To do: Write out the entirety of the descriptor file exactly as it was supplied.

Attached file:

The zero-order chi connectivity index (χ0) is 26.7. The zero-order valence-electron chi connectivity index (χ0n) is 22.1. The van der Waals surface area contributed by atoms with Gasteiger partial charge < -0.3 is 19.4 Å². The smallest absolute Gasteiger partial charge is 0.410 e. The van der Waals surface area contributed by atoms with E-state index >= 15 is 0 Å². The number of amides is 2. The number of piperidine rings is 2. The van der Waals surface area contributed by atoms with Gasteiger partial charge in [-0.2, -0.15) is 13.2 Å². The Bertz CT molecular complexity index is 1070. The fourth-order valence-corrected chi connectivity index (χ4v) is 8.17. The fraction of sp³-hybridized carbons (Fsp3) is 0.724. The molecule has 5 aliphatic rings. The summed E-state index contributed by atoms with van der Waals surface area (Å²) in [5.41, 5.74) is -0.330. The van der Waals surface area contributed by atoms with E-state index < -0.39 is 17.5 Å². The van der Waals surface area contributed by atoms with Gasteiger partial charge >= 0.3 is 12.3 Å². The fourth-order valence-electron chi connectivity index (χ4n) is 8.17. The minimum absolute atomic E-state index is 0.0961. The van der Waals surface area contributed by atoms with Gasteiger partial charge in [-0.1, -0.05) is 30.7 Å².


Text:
The zero-order chi connectivity index (χ0) is 26.7. The zero-order valence-electron chi connectivity index (χ0n) is 22.1. The van der Waals surface area contributed by atoms with Gasteiger partial charge < -0.3 is 19.4 Å². The smallest absolute Gasteiger partial charge is 0.410 e. The van der Waals surface area contributed by atoms with E-state index >= 15 is 0 Å². The number of amides is 2. The number of piperidine rings is 2. The van der Waals surface area contributed by atoms with Gasteiger partial charge in [-0.2, -0.15) is 13.2 Å². The Bertz CT molecular complexity index is 1070. The fourth-order valence-corrected chi connectivity index (χ4v) is 8.17. The fraction of sp³-hybridized carbons (Fsp3) is 0.724. The molecule has 5 aliphatic rings. The summed E-state index contributed by atoms with van der Waals surface area (Å²) in [5.41, 5.74) is -0.330. The van der Waals surface area contributed by atoms with E-state index < -0.39 is 17.5 Å². The van der Waals surface area contributed by atoms with Gasteiger partial charge >= 0.3 is 12.3 Å². The fourth-order valence-electron chi connectivity index (χ4n) is 8.17. The minimum absolute atomic E-state index is 0.0961. The van der Waals surface area contributed by atoms with Gasteiger partial charge in [-0.1, -0.05) is 30.7 Å².